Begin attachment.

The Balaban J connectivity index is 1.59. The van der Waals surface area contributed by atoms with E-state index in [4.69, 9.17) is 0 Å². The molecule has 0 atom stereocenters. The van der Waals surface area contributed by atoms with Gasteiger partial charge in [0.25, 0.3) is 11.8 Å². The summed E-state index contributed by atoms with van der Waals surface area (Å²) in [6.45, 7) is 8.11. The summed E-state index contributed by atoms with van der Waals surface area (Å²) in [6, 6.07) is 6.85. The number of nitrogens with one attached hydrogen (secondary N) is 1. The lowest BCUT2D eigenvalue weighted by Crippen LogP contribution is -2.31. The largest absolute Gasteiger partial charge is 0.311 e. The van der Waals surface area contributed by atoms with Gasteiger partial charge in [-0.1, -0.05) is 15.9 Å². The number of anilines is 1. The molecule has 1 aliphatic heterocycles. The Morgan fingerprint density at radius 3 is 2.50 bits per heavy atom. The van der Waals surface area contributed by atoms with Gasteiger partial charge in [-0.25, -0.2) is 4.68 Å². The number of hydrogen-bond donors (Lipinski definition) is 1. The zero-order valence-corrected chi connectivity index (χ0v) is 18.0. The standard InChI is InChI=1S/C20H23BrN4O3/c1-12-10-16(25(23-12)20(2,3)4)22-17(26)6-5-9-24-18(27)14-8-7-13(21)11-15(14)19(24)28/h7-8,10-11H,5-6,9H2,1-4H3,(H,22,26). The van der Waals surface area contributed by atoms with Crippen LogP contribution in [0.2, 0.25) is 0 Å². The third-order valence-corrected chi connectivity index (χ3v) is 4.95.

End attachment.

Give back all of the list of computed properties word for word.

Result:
The Balaban J connectivity index is 1.59. The van der Waals surface area contributed by atoms with E-state index in [4.69, 9.17) is 0 Å². The molecule has 0 atom stereocenters. The van der Waals surface area contributed by atoms with Gasteiger partial charge in [0.25, 0.3) is 11.8 Å². The summed E-state index contributed by atoms with van der Waals surface area (Å²) in [6.45, 7) is 8.11. The summed E-state index contributed by atoms with van der Waals surface area (Å²) in [6, 6.07) is 6.85. The number of nitrogens with one attached hydrogen (secondary N) is 1. The lowest BCUT2D eigenvalue weighted by Crippen LogP contribution is -2.31. The largest absolute Gasteiger partial charge is 0.311 e. The van der Waals surface area contributed by atoms with Gasteiger partial charge in [-0.1, -0.05) is 15.9 Å². The number of anilines is 1. The molecule has 1 aliphatic heterocycles. The Morgan fingerprint density at radius 3 is 2.50 bits per heavy atom. The van der Waals surface area contributed by atoms with Gasteiger partial charge in [-0.25, -0.2) is 4.68 Å². The number of hydrogen-bond donors (Lipinski definition) is 1. The zero-order valence-corrected chi connectivity index (χ0v) is 18.0. The standard InChI is InChI=1S/C20H23BrN4O3/c1-12-10-16(25(23-12)20(2,3)4)22-17(26)6-5-9-24-18(27)14-8-7-13(21)11-15(14)19(24)28/h7-8,10-11H,5-6,9H2,1-4H3,(H,22,26). The van der Waals surface area contributed by atoms with Crippen LogP contribution in [0.2, 0.25) is 0 Å². The third-order valence-corrected chi connectivity index (χ3v) is 4.95.